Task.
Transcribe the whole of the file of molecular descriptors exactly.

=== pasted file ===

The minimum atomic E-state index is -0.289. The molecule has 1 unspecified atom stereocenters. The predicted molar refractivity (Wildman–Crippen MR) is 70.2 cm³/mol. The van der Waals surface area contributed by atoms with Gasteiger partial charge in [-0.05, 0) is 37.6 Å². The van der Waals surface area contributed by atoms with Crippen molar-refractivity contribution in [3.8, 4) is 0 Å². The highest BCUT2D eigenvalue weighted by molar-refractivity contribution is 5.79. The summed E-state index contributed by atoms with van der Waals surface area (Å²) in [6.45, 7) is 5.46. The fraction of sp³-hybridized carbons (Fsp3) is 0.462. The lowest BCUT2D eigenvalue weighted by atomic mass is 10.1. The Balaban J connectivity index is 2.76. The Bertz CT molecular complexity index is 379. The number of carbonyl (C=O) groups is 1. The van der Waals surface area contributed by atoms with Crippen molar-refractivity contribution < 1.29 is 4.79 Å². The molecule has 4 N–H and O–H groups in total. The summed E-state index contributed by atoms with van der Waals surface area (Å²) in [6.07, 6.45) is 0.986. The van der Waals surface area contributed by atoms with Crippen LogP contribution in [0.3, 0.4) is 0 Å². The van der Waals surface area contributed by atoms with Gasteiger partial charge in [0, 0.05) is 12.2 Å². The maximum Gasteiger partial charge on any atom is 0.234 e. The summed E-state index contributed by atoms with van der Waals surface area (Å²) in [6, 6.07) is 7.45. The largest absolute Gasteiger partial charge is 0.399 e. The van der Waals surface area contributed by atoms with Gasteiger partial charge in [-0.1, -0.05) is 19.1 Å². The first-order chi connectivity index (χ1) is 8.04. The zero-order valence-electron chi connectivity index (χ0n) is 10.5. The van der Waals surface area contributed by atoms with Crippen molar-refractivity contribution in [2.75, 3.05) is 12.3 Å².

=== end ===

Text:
The minimum atomic E-state index is -0.289. The molecule has 1 unspecified atom stereocenters. The predicted molar refractivity (Wildman–Crippen MR) is 70.2 cm³/mol. The van der Waals surface area contributed by atoms with Gasteiger partial charge in [-0.05, 0) is 37.6 Å². The van der Waals surface area contributed by atoms with Crippen molar-refractivity contribution in [3.8, 4) is 0 Å². The highest BCUT2D eigenvalue weighted by molar-refractivity contribution is 5.79. The summed E-state index contributed by atoms with van der Waals surface area (Å²) in [6.45, 7) is 5.46. The fraction of sp³-hybridized carbons (Fsp3) is 0.462. The lowest BCUT2D eigenvalue weighted by atomic mass is 10.1. The Balaban J connectivity index is 2.76. The Bertz CT molecular complexity index is 379. The number of carbonyl (C=O) groups is 1. The van der Waals surface area contributed by atoms with Crippen molar-refractivity contribution < 1.29 is 4.79 Å². The molecule has 4 N–H and O–H groups in total. The summed E-state index contributed by atoms with van der Waals surface area (Å²) in [6.07, 6.45) is 0.986. The van der Waals surface area contributed by atoms with Crippen LogP contribution in [0.3, 0.4) is 0 Å². The van der Waals surface area contributed by atoms with Gasteiger partial charge in [0, 0.05) is 12.2 Å². The maximum Gasteiger partial charge on any atom is 0.234 e. The summed E-state index contributed by atoms with van der Waals surface area (Å²) in [6, 6.07) is 7.45. The largest absolute Gasteiger partial charge is 0.399 e. The van der Waals surface area contributed by atoms with Gasteiger partial charge in [-0.1, -0.05) is 19.1 Å². The first-order chi connectivity index (χ1) is 8.04. The zero-order valence-electron chi connectivity index (χ0n) is 10.5. The van der Waals surface area contributed by atoms with Crippen molar-refractivity contribution in [2.75, 3.05) is 12.3 Å².